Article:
Truth number two: I have little to no support system outside of this blog. My one true support is my therapist. I mean really? She gets PAID to listen to me. That can’t count, right? Then there’s M. He listens to me about half of the time and counters what I have to say so that it seems he is belittling my statement. He may not mean to. He may mean (in his own strange way) to try to counter my negativity. But is saying that I’m hurting, that my body is stressed, really being negative? I don’t believe so. I believe that I’m stating a FACT. And trying to get it out verbally to someone hoping they will understand. Well, no such luck.

So I will vent here. The one place in the world where I am heard. Where there are people who understand what I’m going through and don’t push to make me “forget about it” or where the subject isn’t changed. Please understand that I am not being negative. I have begun to heal from the shock of realizing that this is my life now. Everyday I am getting closer to accepting things for how they are. Sometimes, though, I just need to get my feelings out. I need to cry and beg and get angry. I shouldn’t be chastised for that. At least I am not in denial anymore. That means I’m one step closer to accepting this monster that has invaded my body, although true acceptance may take a while to come.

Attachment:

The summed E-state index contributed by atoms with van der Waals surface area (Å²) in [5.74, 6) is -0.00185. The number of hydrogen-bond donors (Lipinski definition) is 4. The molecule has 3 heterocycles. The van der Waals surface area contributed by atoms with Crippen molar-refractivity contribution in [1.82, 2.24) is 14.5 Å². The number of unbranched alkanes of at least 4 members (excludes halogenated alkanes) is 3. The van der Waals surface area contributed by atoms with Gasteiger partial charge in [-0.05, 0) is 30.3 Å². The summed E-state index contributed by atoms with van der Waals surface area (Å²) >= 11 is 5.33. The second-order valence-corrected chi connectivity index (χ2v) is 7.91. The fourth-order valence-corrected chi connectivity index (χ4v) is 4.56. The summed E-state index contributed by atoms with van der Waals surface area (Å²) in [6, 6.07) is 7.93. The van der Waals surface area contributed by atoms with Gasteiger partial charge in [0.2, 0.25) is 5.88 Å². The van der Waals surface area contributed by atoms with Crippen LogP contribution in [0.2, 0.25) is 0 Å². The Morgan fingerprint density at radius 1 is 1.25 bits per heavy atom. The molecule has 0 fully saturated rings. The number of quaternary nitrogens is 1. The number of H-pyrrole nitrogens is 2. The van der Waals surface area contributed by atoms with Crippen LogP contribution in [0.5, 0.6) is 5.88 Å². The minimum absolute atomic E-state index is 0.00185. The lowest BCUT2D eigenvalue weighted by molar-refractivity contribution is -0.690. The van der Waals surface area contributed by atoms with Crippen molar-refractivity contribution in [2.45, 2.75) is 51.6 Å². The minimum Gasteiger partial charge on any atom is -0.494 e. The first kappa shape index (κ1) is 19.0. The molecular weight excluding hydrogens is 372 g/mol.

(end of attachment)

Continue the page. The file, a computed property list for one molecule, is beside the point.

P.S. Update: In the post Rain On Me, I apparently misunderstood what my sister-in-law meant to say. According to M, it is a phrase that means “when it’s not one thing it’s another”. I can handle that. It’s much less condescending than what I believed it to be and I apologize for thinking otherwise.


14 thoughts on “My Truths

  1. It sucks to be in pain constantly. I hope and pray your medications will finally give you some of that much needed relief that you so desperately need. I hope you can get plenty of rest today, and as always, I will keep you in my prayers. πŸ™‚